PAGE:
Alexei Navalny funeral surrounded by safety however hundreds of Russians attend | EUROtoday

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MOSCOW — Thousands of Russians who risked arrest Friday to attend the Moscow funeral of opposition chief Alexei Navalny have been thwarted by an enormous pressure of riot police, deployed to make sure that President Vladimir Putin’s charismatic rival was buried with as little fanfare as attainable.

But the throngs of supporters who braved the safety presence despatched a robust message that many Russians nonetheless help Navalny’s imaginative and prescient of a free, democratic Russia — and confirmed his pivotal position as a person who fearlessly defied Putin from jail, even because the Russian chief led his nation into battle with Ukraine and a brand new period of repression and intolerance.

Navalny, a formidable opponent who fired up a era of younger Russians together with his slogan “Russia will be free,” died Feb. 16 in jail at age 47, with an official investigation declaring that his dying was as a consequence of “natural causes.” His widow, Yulia Navalnaya, and aides have accused Putin of his “murder,” whereas many Western leaders have stated Putin was accountable.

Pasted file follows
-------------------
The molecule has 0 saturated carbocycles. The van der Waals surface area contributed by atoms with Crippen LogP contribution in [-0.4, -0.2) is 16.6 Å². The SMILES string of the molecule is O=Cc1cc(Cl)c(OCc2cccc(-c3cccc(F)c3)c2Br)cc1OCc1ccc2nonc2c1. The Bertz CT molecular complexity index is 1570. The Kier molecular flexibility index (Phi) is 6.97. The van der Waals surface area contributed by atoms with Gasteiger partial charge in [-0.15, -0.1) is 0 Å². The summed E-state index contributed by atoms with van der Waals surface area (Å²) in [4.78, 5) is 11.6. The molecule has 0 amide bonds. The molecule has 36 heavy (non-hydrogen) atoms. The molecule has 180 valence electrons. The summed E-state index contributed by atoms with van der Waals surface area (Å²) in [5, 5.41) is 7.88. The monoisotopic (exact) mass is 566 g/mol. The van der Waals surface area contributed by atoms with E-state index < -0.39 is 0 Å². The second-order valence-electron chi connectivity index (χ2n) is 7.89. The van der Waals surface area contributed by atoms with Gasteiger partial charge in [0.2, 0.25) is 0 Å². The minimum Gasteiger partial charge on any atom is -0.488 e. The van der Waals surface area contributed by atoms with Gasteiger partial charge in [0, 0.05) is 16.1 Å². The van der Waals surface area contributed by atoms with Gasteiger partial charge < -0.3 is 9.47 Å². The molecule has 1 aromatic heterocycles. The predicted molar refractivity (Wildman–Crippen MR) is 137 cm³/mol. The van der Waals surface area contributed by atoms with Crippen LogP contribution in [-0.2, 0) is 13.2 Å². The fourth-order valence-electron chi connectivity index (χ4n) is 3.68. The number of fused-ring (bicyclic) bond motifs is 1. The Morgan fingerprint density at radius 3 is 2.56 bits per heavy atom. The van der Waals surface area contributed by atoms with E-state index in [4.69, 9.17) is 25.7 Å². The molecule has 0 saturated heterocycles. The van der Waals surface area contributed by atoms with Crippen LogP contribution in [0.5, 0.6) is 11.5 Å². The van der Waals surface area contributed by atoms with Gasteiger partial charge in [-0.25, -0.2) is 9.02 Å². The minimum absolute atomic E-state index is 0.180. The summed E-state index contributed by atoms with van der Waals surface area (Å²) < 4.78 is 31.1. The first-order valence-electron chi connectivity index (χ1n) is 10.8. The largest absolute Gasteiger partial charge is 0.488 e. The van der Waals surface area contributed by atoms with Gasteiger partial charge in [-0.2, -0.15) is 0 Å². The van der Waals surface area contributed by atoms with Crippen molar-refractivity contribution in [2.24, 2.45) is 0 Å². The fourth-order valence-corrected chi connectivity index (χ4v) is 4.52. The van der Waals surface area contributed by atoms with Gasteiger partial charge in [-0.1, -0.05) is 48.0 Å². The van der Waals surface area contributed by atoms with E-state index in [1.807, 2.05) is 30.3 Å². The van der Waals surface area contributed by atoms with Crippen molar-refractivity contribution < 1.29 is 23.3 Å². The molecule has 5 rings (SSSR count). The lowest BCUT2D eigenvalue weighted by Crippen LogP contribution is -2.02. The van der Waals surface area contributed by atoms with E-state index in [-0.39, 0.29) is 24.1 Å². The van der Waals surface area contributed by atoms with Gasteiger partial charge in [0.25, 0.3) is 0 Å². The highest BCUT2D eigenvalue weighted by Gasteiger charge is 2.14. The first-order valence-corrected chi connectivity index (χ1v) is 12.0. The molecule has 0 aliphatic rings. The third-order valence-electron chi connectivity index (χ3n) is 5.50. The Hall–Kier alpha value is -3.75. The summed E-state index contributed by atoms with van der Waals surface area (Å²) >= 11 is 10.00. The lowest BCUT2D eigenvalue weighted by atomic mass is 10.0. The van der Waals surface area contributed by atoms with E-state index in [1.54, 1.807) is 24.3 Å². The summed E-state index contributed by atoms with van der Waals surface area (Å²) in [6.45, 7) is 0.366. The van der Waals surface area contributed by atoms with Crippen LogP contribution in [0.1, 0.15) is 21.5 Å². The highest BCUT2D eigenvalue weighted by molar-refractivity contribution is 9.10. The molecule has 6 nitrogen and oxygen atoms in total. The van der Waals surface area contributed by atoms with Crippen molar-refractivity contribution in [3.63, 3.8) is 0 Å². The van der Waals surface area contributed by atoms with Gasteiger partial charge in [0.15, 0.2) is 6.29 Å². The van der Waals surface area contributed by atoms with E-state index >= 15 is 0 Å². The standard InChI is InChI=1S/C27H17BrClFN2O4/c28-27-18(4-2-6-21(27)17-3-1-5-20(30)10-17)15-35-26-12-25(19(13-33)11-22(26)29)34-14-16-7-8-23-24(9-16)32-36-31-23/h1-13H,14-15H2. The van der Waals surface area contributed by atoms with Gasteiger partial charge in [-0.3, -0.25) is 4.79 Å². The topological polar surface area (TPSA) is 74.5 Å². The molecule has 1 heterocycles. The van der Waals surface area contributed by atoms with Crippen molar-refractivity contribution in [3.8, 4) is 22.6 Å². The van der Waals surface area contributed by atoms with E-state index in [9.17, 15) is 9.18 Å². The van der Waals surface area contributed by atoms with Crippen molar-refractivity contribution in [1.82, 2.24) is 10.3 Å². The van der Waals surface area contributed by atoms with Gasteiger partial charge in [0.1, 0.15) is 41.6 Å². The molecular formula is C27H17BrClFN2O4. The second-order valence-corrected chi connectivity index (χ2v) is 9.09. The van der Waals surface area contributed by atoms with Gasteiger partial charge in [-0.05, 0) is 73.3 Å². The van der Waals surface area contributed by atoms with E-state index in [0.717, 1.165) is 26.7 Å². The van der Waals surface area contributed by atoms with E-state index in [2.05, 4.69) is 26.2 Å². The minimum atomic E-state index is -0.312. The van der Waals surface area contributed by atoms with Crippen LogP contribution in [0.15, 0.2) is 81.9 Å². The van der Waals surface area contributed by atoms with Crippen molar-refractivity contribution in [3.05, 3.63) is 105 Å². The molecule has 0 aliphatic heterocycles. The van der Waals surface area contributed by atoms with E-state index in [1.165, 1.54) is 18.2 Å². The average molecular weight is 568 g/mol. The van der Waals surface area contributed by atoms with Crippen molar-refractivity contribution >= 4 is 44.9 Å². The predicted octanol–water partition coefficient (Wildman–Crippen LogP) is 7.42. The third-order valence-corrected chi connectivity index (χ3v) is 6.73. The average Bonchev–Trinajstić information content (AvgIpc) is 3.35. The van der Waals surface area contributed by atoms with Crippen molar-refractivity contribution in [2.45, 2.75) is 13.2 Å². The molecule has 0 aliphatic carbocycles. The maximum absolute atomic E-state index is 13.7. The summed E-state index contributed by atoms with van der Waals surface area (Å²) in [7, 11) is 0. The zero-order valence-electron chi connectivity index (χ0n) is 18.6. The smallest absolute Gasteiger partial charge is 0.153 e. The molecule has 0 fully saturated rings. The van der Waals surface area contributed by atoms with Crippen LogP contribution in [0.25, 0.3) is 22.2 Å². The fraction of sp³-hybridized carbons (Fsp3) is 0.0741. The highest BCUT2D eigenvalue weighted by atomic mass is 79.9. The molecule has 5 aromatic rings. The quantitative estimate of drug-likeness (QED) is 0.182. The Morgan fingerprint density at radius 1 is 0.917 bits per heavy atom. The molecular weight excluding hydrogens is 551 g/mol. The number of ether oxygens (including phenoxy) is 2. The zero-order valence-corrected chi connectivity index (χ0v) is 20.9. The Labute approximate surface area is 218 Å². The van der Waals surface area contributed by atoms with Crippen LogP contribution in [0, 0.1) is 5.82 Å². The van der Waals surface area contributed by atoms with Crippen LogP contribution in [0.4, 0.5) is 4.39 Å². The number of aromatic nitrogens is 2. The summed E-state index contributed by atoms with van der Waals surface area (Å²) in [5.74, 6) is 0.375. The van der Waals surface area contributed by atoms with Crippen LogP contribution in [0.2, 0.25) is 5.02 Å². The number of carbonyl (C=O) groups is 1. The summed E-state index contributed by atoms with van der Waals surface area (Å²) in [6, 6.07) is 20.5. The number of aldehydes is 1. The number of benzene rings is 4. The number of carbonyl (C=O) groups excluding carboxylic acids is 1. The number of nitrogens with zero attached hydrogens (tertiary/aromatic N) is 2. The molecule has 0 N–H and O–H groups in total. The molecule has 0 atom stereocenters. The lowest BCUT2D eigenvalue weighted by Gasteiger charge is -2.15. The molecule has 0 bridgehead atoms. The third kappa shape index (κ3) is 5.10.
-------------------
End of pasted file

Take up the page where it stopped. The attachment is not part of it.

In pictures: Alexei Navalny’s funeral attracts hundreds of mourners to Moscow church

Navalny’s supporters, blocked from coming into the church by riot police and steel safety boundaries, applauded and chanted “Navalny! Navalny!” as his hearse arrived for the farewell service. Inside Mother of God Soothe My Sorrows Church, the service was carried out with what supporters stated was unseemly haste.

After his mom had paid her respects, workers brusquely closed his coffin, at the same time as these current pleaded to be allowed to say a correct farewell, in response to Russian outlet Verstka.

“Please let me say goodbye! Well, please, don’t close the coffin!” mourners within the church pleaded with the funeral brokers, in response to a video posted by RusNews. “He is dear to us! Please, let us say goodbye!”

Among the few allowed within the church have been Navalny’s mother and father, Anatoly Navalny and Lyudmila Navalnaya, the latter having endured an eight-day ordeal to recuperate her son’s physique from a morgue within the Arctic city of Salekhard. Officials there had threatened that until she agreed to a small personal burial, they might enable the physique to decompose or bury it on the Polar Wolf jail, the place Navalny died, she stated on the time.

Navalny’s widow Yulia, daughter Daria, son Zakhar and brother Oleg, in addition to members of his political staff, couldn’t attend Friday’s funeral as they stay overseas for safety causes.

Both his widow and mom had expressed their agency want for an open funeral, with Yulia Navalnaya insistent that his supporters have the prospect to say farewell within the conventional approach, inserting flowers on his coffin.